Changes in immune parameters seen in Gulf War veterans but not in civilians with Chronic Fatigue Syndrome (CFS)

The purpose of this study was to evaluate immune function
through the assessment of lymphocyte subpopulations (total T
cells, major histocompatibility complex [MHC] I- and
II-restricted T cells, B cells, NK cells, MHC II-restricted
T-cell-derived naive and memory cells, and several MHC
I-restricted T-cell activation markers) and the measurement of
cytokine gene expression (interleukin 2 [IL-2], IL-4, IL-6,
IL-10, IL-12, gamma interferon [IFN-gamma], and tumor necrosis
factor alpha [TNF-alpha]) from peripheral blood lymphocytes.
Subjects included two groups of patients meeting published
case definitions for chronic fatigue syndrome (CFS)-a group of
veterans who developed their illness following their return
home from participating in the Gulf War and a group of
nonveterans who developed the illness sporadically. Case
control comparison groups were comprised of healthy Gulf War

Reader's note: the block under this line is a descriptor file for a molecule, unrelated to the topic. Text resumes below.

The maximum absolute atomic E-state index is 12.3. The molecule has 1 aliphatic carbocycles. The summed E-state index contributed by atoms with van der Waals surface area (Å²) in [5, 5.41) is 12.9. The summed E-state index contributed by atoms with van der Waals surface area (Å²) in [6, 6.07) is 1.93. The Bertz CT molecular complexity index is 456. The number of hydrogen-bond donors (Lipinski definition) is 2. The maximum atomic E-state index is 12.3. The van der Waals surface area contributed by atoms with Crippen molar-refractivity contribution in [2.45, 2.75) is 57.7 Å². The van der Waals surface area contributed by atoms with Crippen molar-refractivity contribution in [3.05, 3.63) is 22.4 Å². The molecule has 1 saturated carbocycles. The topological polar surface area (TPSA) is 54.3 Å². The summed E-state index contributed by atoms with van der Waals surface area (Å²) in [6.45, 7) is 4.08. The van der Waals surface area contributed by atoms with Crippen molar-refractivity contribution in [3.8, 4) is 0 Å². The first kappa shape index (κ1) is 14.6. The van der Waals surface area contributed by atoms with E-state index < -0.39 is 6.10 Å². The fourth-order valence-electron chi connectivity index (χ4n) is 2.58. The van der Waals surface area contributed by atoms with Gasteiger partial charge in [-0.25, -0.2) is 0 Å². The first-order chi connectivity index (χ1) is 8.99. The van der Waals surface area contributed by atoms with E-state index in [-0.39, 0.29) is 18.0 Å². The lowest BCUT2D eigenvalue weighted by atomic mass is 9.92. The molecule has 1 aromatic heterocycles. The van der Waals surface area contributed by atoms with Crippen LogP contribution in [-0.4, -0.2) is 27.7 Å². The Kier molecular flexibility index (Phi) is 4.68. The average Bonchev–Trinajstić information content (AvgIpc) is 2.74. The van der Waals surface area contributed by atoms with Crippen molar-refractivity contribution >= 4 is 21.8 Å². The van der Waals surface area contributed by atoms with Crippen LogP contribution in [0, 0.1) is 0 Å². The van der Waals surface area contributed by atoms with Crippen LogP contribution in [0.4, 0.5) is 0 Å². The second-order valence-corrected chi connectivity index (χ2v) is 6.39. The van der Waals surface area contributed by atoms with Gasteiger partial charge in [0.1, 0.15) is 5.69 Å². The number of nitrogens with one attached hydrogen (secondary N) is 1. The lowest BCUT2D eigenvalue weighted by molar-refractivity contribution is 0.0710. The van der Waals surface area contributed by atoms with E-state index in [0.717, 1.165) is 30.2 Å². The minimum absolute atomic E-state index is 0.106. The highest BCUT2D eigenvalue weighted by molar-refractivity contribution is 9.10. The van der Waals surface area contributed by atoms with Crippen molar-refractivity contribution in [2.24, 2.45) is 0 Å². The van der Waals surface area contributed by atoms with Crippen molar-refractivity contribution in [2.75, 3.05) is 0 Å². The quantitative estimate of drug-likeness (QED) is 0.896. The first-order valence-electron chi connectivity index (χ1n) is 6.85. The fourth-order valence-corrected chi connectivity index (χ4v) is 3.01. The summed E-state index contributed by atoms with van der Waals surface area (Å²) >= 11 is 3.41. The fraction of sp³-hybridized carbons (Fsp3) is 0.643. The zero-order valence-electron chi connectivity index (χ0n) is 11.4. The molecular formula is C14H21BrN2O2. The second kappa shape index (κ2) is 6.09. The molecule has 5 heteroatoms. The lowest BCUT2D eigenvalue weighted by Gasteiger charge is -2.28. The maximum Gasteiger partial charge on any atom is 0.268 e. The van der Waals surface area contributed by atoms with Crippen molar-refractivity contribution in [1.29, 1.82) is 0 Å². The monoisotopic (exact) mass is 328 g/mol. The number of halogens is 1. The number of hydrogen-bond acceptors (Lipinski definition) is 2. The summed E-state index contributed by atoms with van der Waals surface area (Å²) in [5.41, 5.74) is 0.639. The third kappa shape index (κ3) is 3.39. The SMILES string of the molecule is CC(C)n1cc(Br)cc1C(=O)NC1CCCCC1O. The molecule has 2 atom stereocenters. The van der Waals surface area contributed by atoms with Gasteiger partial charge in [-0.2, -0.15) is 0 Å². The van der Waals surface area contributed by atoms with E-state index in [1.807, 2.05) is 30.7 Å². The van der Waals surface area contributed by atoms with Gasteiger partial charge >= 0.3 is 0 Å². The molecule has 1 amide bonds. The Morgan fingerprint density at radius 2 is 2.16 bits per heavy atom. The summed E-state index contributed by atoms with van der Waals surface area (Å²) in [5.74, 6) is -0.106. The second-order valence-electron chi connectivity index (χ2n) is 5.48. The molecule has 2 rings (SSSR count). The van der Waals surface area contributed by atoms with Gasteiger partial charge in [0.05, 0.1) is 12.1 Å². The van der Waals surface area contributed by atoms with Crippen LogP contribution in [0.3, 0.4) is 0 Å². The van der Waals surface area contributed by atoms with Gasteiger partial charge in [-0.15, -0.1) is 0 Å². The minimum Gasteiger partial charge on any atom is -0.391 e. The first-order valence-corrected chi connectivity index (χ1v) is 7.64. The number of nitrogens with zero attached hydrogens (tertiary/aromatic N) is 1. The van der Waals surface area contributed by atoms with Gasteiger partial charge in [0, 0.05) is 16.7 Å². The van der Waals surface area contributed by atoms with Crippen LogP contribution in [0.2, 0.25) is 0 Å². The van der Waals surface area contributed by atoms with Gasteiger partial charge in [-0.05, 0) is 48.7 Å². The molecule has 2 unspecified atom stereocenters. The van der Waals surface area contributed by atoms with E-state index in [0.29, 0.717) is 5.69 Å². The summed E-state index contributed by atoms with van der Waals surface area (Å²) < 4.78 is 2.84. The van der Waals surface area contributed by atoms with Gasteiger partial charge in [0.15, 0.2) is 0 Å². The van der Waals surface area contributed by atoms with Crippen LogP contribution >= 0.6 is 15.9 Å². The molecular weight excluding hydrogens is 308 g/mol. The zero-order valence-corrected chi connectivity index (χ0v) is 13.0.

veterans and nonveterans, respectively.

We found no significant difference for any of the immune variables
in the nonveteran population. In contrast, veterans with CFS had
significantly more total T cells and MHC II+ T cells and a
significantly higher percentage of these lymphocyte
subpopulations, as well as a significantly lower percentage of
NK cells, than the respective controls. In addition, veterans
with CFS had significantly higher levels of IL-2, IL-10,
IFN-gamma, and TNF-alpha than the controls. These data do not
support the hypothesis of immune dysfunction in the genesis of
CFS for sporadic cases of CFS but do suggest that service in
the Persian Gulf is associated with an altered immune status
in veterans who returned with severe fatiguing illness.

Zhang Q, Zhou XD, Denny T, Ottenweller JE, Lange G, LaManca JJ, Lavietes MH, Pollet C, Gause WC, Natelson BH

1 Star2 Stars3 Stars4 Stars5 Stars (No Ratings Yet)

Leave a Reply